Posterior cruciate ligament injury
- James MacDonald, MD, MPH, FAAFP, FACSM
James MacDonald, MD, MPH, FAAFP, FACSM
- Nationwide Children's Hospital, Division of Sports Medicine
- Clinical Assistant Professor of Pediatrics and Family Medicine
- The Ohio State University
- Richard Rodenberg, MD
Richard Rodenberg, MD
- Associate Professor of Pediatrics
- Nationwide Children’s Hospital
- The Ohio State University
- Section Editor
- Francis G O'Connor, MD, MPH, FACSM
Francis G O'Connor, MD, MPH, FACSM
- Section Editor — Sports-Related Injuries; Symptom Assessment and Physical Examination; Medical Issues Related to Sports and Exercise
- Professor of Military and Emergency Medicine
- Uniformed Services University of the Health Sciences
The posterior cruciate ligament (PCL) is the primary restraint to posterior translation of the tibia at the knee joint [1-4]. The bulk of injuries to this ligament occur in combination with other internal derangements of the knee in association with multi-ligament trauma; isolated PCL injuries are uncommon [5,6]. The PCL is the knee ligament least frequently injured during sports [5-7]. Over time, increasing knowledge of the anatomy and biomechanics of this ligament has highlighted its importance with regard to knee stability and function. As isolated injury is uncommon, the natural history of injury has yet to be elucidated fully.
The presentation, evaluation, diagnosis, and nonoperative management of PCL injuries are reviewed here. Other knee injuries and an overall approach to knee complaints in active adults are discussed separately. (See "Anterior cruciate ligament injury" and "Medial collateral ligament injury of the knee" and "Lateral collateral ligament injury and related posterolateral corner injuries of the knee" and "Approach to the adult with knee pain likely of musculoskeletal origin" and "Approach to the adult with unspecified knee pain".)
ANATOMY AND BIOMECHANICS
The posterior cruciate ligament (PCL) is the largest and strongest of the intra-articular ligaments of the knee, originating at the lateral border of the medial femoral condyle and inserting at the posterior tibia in a depression called the PCL facet (fovea centralis) that lies between the medial and lateral tibial plateaus (picture 1 and figure 1 and figure 2) [1,2,8,9]. The PCL is considered an intra-articular but extra-synovial structure because of the synovial sheath that lines the ligament . The extra-synovial location accounts for the limited swelling seen with isolated PCL injuries. Due to its association with the posterior capsule, blood supply to the PCL is not permanently lost with an intrasubstance tear. This permits primary surgical repair in some cases of PCL injury .
The PCL is structurally divided into two distinct yet inseparable bundles identified as the larger anterolateral (AL) and the smaller posteromedial (PM) bundles. These bundles are distinguished based on function, with each bundle exhibiting different patterns of tension and relaxation depending upon the degree of knee flexion [1,2,8,9]. The PCL works in concert with the meniscofemoral ligaments, which together make up the PCL complex. The meniscofemoral ligaments originate from the posterior horn of the lateral meniscus and insert on the medial femoral condyle anterior to the PCL (ligament of Humphrey inserts anteriorly) and posteriorly to the PCL (ligament of Wrisberg inserts posteriorly). While anchoring the lateral meniscus, these ligaments also act as a secondary restraint to posterior tibial translation [2,4,8,9].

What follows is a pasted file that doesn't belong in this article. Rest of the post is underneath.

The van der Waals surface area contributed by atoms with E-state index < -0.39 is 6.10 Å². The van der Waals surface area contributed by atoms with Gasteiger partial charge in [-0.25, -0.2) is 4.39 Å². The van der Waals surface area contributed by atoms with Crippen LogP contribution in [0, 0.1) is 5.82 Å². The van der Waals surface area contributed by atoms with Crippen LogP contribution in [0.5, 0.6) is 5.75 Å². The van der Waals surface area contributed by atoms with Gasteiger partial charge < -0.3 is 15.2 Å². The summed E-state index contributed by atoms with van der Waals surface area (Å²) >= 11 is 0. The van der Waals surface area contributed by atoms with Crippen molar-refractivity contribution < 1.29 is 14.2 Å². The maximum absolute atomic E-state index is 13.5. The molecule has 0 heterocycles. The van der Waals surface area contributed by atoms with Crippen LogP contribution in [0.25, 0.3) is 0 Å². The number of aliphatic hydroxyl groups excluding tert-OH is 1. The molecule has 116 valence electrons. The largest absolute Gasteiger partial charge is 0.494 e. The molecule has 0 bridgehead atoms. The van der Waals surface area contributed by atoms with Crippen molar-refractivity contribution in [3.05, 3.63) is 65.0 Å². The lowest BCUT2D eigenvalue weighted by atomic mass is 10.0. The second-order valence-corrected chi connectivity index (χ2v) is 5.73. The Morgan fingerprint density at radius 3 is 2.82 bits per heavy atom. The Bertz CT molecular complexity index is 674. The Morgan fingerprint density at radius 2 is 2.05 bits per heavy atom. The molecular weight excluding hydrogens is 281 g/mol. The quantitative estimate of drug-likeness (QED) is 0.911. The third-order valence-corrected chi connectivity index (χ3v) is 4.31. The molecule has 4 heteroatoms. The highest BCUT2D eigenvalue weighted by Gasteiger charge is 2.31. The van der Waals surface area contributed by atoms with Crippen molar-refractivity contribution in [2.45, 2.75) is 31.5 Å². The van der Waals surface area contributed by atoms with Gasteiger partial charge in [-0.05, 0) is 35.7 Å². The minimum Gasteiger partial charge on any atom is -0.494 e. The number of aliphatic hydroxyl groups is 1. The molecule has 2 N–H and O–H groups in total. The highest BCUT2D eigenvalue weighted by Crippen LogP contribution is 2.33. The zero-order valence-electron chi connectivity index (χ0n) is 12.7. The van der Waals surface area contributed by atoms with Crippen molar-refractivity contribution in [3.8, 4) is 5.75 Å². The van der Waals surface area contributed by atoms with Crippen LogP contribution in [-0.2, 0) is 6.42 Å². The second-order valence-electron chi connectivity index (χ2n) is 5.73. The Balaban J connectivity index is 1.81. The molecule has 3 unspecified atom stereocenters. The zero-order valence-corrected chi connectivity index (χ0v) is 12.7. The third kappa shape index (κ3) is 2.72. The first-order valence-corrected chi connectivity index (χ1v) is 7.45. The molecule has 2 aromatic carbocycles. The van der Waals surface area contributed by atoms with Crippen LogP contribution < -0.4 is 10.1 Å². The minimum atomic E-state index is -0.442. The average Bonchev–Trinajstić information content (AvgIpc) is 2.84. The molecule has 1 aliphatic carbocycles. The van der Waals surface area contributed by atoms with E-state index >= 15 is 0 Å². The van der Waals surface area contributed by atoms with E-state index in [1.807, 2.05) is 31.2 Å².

The primary role of the PCL complex is to restrict posterior translation of the tibia with respect to the femur, while also acting as a secondary restraint to external rotation [2,8]. In addition, the PCL protects the extended knee from varus and valgus stress. The role of the PCL in providing posterior knee stability increases as the knee is brought into flexion. The PCL provides 95 percent of posterior stability when the knee is flexed between 30 and 90 degrees . Each bundle of the PCL contributes to joint stability based upon its distinctive fiber orientation in relation to the degree of knee flexion [1,2,8]. Essentially, tension in each bundle develops in a reciprocal fashion during knee flexion and extension: The AL bundle becomes slack in extension but progressively more taut with knee flexion; the PM bundle is tight in extension but becomes progressively more slack with knee flexion [1,8]. Therefore, it may be more useful to consider the PCL as a single, complex structure with a continuum of fibers of different lengths and varying tensions depending on the degree of knee flexion .
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- ANATOMY AND BIOMECHANICS
- MECHANISM OF INJURY
- CLINICAL PRESENTATION
- EXAMINATION FINDINGS
- General knee examination
- Special tests for PCL injury
- Criteria for isolated PCL injury
- Classification of PCL injury
- Associated injuries
- DIAGNOSTIC IMAGING
- Approach to diagnostic imaging
- - Suspected acute PCL injury
- - Suspected subacute or chronic PCL injury
- Plain radiography
- Stress radiographs
- Magnetic resonance imaging (MRI)
- Radionuclide imaging (bone scan)
- INDICATIONS FOR ORTHOPEDIC CONSULT OR REFERRAL
- DIFFERENTIAL DIAGNOSIS
- Anterior cruciate ligament (ACL) injuries
- Lateral collateral ligament (LCL) and posterolateral corner (PLC) injuries
- Meniscal injuries (lateral and medial)
- Proximal tibia fractures
- Knee (tibiofemoral) dislocation
- Bone contusion
- Patellar and quadriceps tendon tears
- INITIAL TREATMENT
- FOLLOW-UP CARE
- Early rehabilitation
- Later rehabilitation
- RETURN TO SPORT OR WORK
- COMPLICATIONS AND PROGNOSIS
- SUMMARY AND RECOMMENDATIONS